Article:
What Does Sex Positive Mean? Here's How Experts Explain It
If you've been watching The Bachelorette at all this season, there's a term you've likely heard over and over again: sex positive. Several of the men competing on the show have used "sex positive" to describe the current bachelorette, 30-year-old Katie Thurston, who is known for being super comfortable talking about sex.
Even if you don't watch The Bachelorette, you might be hearing the phrase "sex positive" pop up elsewhere. That includes Twitter, as people are making jokes about turning this season into a drinking game: Whenever anybody says "sex positive," take a drink.
But what exactly does it mean to be sex positive? Here's how experts explain it.
What does 'sex positive' mean?
Someone who is sex positive is open to learning more about their own body, other people's bodies, as well as consent, intimacy, and how to communicate about sex topics, Rachel Needle, PsyD, a psychologist in West Palm Beach, Florida, and the co-director of Modern Sex Therapy Institutes, a company that trains couples and sex therapists around the world, tells Health.
It also means they're open to embracing and exploring their own sexuality and that of others-including sexual behavior, gender, sexual identity, and anatomy-in a respectful, non-judgmental way without shame.
But sex positivity doesn't only have to do with sex-positive experiences and ideas. Theo Burnes, PhD, a psychologist practicing in Los Angeles and the director of clinical training at Antioch University in California, tells Health that sex positivity can also be about fighting for people who work in the sex industry, making sure they have equal rights and that their work is decriminalized. It can include advocating for accurate sex education that is not abstinence-only or fear-based. Sex positivity can also focus on understanding sex in the media-and that sexualized pornography, movies, or ads tend to portray some types of people yet leaves other out.
Being sex positive can also mean being the person a friend can come out to or go to with "their own fears, their own internalized stigma, sometimes their own shame," Burnes says. Someone might call you, as a sex positive person, and say, "I'm really nervous about trying this new experience with my partner and I want to talk to somebody about it," he explains.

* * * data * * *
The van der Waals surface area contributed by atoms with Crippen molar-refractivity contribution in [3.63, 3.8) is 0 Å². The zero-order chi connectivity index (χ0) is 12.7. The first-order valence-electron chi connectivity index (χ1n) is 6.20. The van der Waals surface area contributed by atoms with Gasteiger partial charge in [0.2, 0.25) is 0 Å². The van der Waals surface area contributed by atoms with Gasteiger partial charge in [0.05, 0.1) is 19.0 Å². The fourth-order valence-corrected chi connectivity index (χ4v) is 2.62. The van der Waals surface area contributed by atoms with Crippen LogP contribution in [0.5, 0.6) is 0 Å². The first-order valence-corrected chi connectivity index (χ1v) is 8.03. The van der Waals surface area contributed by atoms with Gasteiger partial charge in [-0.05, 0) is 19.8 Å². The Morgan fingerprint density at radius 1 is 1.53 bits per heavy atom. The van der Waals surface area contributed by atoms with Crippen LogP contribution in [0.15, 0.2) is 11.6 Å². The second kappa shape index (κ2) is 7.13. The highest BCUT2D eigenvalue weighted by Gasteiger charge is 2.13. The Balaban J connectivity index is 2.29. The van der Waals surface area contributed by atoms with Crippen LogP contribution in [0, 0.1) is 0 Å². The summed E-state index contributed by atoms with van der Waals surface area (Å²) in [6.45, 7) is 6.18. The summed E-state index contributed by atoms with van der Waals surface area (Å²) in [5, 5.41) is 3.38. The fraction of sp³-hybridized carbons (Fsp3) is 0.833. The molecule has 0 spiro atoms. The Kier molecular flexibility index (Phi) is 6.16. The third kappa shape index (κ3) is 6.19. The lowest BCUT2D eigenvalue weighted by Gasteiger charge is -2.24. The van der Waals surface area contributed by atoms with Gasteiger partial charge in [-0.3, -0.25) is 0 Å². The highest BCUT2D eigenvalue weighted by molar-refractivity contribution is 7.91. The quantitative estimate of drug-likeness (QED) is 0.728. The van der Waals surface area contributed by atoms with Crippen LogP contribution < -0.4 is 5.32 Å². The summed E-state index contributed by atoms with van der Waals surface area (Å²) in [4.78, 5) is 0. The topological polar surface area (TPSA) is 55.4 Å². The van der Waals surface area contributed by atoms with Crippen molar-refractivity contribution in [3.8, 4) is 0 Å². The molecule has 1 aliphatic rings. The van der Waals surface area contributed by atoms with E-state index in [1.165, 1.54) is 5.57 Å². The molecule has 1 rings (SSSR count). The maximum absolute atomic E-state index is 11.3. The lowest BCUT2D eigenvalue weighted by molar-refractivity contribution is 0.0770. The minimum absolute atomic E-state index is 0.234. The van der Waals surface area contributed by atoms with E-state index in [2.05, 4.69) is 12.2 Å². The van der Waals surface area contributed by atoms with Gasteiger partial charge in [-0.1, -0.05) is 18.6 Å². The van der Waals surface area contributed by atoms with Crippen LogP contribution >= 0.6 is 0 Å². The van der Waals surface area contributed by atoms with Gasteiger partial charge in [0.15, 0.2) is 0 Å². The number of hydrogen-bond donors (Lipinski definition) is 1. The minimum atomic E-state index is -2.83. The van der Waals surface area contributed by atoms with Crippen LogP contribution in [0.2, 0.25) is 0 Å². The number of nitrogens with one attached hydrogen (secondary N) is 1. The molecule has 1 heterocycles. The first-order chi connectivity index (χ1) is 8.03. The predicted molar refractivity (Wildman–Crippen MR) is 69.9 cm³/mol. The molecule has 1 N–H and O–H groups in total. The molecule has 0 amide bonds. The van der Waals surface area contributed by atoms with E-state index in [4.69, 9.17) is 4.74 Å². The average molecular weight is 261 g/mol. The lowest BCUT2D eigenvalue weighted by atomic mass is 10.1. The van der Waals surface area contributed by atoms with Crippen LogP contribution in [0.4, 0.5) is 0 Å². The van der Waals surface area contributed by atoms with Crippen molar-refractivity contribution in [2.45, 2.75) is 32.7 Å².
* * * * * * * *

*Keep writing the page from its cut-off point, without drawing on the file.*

What sex positivity isn't
"Being sex positive doesn't necessarily mean that you're having an increased frequency of sexual behavior, or sexual encounters, or sexual arousal, but it does mean that you have an openness and a non-judgmental attitude toward engaging in sex, talking about sex, being open to other people talking about sex," says Burnes.
Being sex positive also doesn't mean you disregard the need for consent, Rosara Torrisi, PhD, certified sex therapist and director of The Long Island Institute of Sex Therapy, tells Health. "It's not about encouraging folks to have a certain sexual orientation, minimum or maximum number of partners, or engage in certain behaviors during sex," she says. "Expectations and pressure for anything about sexuality is inherently anti-sex positivity." Consent is always a must.
Why is sex positivity talked about more these days?
Sex positivity isn't just a concept that people identify with-it's also a political and social movement.
"One of the things that really started that movement is this idea that sexuality has been often talked about as secretive, shameful, unhealthy, and that being overtly sexual in any kind of way-whether that's talking about it, whether that's having conversations about it-is problematic," Burnes says. "And so the [sex positive] movement basically tries to say, 'Hey, wait a second, this is a part of our normative development. And it's not necessarily unhealthy or shameful, but having these conversations, doing exploration with sex when consent and trust and communication are part of the sexual process, is not wrong or unhealthy.'"
It's a movement that's been around for a long time. Recently, however, celebrities like Lady Gaga, Amber Rose, Jessica Biel, and Lizzo have spurred more conversations about sex positivity after speaking publicly about their experiences with slut shaming, sexuality, sexual assault, body acceptance, and sexual health and responsibility, Burnes explains. And yes, even The Bachelorette has expanded this trend.